The understanding of the complexity of ESL-warning is based on the premises provided by literature review (European Commission/EACEA/Eurydice/Cedefop/Eurostat, 2014, p.103). At first, longitudinal studies reveal that grade retention is linked to an increased risk of dropping out of school (Jimerson et al., 2002; Allensworth, 2005), together with student level variables such as low self-esteem, problematic behaviour, low academic achievement, as well as family level variables such as lower maternal educational attainment and lower maternal value of education (Jimerson et al., 2002). At least, research shows that separating students too early strongly appears to increase differences and inequalities in student achievement (Hanuschek and Wößmann, 2006; OECD, 2012). Early tracking can trigger a vicious cycle in teachers' and students' expectations. Teachers can have lower expectations from low-performing students and students consequently adjust their expectations and efforts (OECD, 2010). Moreover, students cease to benefit from the positive influence of being around their more advanced peers (Hanuschek and Wößmann, 2006; Rumberger and Lim, 2008). Finally, more experienced and competent teachers tend to teach in more academic education institutions (OECD, 2010). As a result, students who find themselves in a wrong track often experience a negative learning experience; they may also experience stigmatisation, a decrease in their self- esteem and motivation, and thus run a higher risk of early leaving from education and training (European Commission, 2013).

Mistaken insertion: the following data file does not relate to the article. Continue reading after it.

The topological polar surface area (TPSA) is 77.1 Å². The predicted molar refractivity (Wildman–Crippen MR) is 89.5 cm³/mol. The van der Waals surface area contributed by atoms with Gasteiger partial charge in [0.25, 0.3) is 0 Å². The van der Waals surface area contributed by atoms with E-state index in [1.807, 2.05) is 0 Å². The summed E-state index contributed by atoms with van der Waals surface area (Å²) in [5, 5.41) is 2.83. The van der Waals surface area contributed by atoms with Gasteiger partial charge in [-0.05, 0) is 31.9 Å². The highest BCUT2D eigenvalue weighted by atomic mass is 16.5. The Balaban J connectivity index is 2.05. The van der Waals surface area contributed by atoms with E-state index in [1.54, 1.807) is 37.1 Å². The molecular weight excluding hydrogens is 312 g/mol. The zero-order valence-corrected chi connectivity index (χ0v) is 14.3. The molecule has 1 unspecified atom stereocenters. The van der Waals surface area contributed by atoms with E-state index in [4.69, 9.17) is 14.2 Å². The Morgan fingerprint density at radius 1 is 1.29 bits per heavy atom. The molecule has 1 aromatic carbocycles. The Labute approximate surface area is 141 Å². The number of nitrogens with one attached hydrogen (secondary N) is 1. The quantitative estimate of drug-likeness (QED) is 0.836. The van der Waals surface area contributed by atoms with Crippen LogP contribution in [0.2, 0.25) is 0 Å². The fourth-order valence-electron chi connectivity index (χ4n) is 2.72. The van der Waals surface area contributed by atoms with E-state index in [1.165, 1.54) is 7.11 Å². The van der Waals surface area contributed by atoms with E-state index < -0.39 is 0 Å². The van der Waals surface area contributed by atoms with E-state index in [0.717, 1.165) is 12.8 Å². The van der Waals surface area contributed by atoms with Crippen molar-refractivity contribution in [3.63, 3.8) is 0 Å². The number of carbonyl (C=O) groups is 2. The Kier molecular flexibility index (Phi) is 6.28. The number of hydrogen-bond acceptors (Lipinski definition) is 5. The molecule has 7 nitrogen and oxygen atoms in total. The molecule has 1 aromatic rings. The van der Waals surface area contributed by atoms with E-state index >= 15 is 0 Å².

European Commission/EACEA/Eurydice/Cedefop. (2014). Tackling Early Leaving from Education and Training in Europe: Strategies, Policies and Measures. Luxembourg: Publications Office of the European Union. European Commission. (2014). Thematic Working Group on Early School Leaving. Early warning systems in Europe: practice, methods and lessons. Luxembourg: Publications Office of the European Union. European Commission. (2013). Reducing early school leaving: Key messages and policy support. Final Report of the Thematic Working Group on Early School Leaving, November 2013. Retrieved from http://ec.europa.eu/education/policy/strategic-framework/doc/esl-group-report_en.pdf Dale, R. (2009). Early School Leaving: Lessons from Research for Policy Makers. Report written on behalf of NESSE (Network of experts in social science of education and training). Retrieved from http://www.nesse.fr/nesse/activities/reports/activities/reports/early-school-leaving-report Downes, P. (2014). Access to Education in Europe: A Framework and Agenda for System Change. Dordrecht: Springer Verlag. Hanushek, E. A., Wößmann, L. (2006). Does Educational Tracking Affect Performance and Inequality? Differences-in-Differences Evidence across Countries. Economic Journal, 116(510), 63-76. Jimerson, S. R., Anderson G. E., &Whipple, A. D. (2002). Winning the battle and losing the war: Examining the relation between grade retention and dropping out of school. Psychology in the Schools, 39, 441-457. Mezirow, J. D. (1981). A critical theory of adult learning and education. Adult Education Quarterly, 32(1), 3-24. OECD. (2012). Equity and Quality in Education: Supporting Disadvantaged Students and Schools. Paris: OECD. Rumberger, R., & Lim, S. A. (2008). Why students drop out of school: A review of 25 years of research. California Dropout Research Project Report No15. Santa Barbara: University of California. Retrieved from http://cdrp.ucsb.edu/dropouts/pubs_reports.htm_15